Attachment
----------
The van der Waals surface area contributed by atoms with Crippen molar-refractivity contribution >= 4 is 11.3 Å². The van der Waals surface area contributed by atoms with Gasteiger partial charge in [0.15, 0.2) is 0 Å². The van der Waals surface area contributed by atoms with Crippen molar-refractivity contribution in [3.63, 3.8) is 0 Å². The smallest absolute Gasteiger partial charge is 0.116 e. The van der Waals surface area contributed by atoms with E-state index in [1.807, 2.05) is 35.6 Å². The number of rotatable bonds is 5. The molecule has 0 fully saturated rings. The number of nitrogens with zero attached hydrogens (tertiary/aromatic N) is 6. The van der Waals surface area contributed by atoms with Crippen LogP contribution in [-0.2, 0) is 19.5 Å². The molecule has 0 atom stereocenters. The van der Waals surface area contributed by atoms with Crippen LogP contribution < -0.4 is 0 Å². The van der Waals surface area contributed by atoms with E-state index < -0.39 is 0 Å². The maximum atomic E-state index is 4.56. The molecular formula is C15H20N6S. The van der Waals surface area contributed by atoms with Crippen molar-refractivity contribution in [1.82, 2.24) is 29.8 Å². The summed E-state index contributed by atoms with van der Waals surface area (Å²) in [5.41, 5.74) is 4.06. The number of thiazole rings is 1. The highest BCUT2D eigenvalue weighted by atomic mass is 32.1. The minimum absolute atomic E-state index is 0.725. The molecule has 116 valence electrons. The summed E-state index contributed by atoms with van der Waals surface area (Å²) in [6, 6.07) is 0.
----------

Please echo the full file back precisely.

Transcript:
The van der Waals surface area contributed by atoms with Crippen molar-refractivity contribution >= 4 is 11.3 Å². The van der Waals surface area contributed by atoms with Gasteiger partial charge in [0.15, 0.2) is 0 Å². The van der Waals surface area contributed by atoms with Crippen molar-refractivity contribution in [3.63, 3.8) is 0 Å². The smallest absolute Gasteiger partial charge is 0.116 e. The van der Waals surface area contributed by atoms with E-state index in [1.807, 2.05) is 35.6 Å². The number of rotatable bonds is 5. The molecule has 0 fully saturated rings. The number of nitrogens with zero attached hydrogens (tertiary/aromatic N) is 6. The van der Waals surface area contributed by atoms with Crippen LogP contribution in [-0.2, 0) is 19.5 Å². The molecule has 0 atom stereocenters. The van der Waals surface area contributed by atoms with Crippen LogP contribution < -0.4 is 0 Å². The van der Waals surface area contributed by atoms with E-state index < -0.39 is 0 Å². The maximum atomic E-state index is 4.56. The molecular formula is C15H20N6S. The van der Waals surface area contributed by atoms with Crippen molar-refractivity contribution in [1.82, 2.24) is 29.8 Å². The summed E-state index contributed by atoms with van der Waals surface area (Å²) in [5.41, 5.74) is 4.06. The number of thiazole rings is 1. The highest BCUT2D eigenvalue weighted by atomic mass is 32.1. The minimum absolute atomic E-state index is 0.725. The molecule has 116 valence electrons. The summed E-state index contributed by atoms with van der Waals surface area (Å²) in [6, 6.07) is 0.